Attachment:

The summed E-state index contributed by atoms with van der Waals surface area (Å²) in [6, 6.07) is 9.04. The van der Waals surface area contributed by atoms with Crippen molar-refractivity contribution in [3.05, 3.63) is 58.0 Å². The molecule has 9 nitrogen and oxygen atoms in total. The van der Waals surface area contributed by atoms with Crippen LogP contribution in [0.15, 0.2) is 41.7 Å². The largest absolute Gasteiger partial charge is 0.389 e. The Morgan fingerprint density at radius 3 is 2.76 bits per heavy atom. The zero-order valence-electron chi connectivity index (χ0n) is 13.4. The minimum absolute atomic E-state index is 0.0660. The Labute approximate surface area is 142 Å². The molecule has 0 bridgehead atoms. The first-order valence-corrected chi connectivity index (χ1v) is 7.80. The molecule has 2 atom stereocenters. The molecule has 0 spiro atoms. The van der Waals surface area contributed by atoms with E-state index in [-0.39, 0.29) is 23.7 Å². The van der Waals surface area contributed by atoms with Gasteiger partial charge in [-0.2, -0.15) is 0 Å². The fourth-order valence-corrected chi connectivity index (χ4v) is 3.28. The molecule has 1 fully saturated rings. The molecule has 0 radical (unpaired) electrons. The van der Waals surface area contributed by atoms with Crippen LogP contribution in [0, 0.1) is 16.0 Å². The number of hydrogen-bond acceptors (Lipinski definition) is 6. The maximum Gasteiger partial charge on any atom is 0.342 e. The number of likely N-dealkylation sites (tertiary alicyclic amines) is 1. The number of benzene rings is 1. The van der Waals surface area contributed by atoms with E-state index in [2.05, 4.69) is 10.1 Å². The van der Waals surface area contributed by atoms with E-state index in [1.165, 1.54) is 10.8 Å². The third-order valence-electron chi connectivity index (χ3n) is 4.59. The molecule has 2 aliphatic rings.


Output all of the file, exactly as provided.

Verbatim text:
The summed E-state index contributed by atoms with van der Waals surface area (Å²) in [6, 6.07) is 9.04. The van der Waals surface area contributed by atoms with Crippen molar-refractivity contribution in [3.05, 3.63) is 58.0 Å². The molecule has 9 nitrogen and oxygen atoms in total. The van der Waals surface area contributed by atoms with Crippen LogP contribution in [0.15, 0.2) is 41.7 Å². The largest absolute Gasteiger partial charge is 0.389 e. The Morgan fingerprint density at radius 3 is 2.76 bits per heavy atom. The zero-order valence-electron chi connectivity index (χ0n) is 13.4. The minimum absolute atomic E-state index is 0.0660. The Labute approximate surface area is 142 Å². The molecule has 0 bridgehead atoms. The first-order valence-corrected chi connectivity index (χ1v) is 7.80. The molecule has 2 atom stereocenters. The molecule has 0 spiro atoms. The van der Waals surface area contributed by atoms with E-state index in [-0.39, 0.29) is 23.7 Å². The van der Waals surface area contributed by atoms with Gasteiger partial charge in [-0.2, -0.15) is 0 Å². The fourth-order valence-corrected chi connectivity index (χ4v) is 3.28. The molecule has 1 fully saturated rings. The molecule has 0 radical (unpaired) electrons. The van der Waals surface area contributed by atoms with Crippen LogP contribution in [0, 0.1) is 16.0 Å². The number of hydrogen-bond acceptors (Lipinski definition) is 6. The maximum Gasteiger partial charge on any atom is 0.342 e. The number of likely N-dealkylation sites (tertiary alicyclic amines) is 1. The number of benzene rings is 1. The van der Waals surface area contributed by atoms with E-state index in [2.05, 4.69) is 10.1 Å². The van der Waals surface area contributed by atoms with E-state index in [1.165, 1.54) is 10.8 Å². The third-order valence-electron chi connectivity index (χ3n) is 4.59. The molecule has 2 aliphatic rings.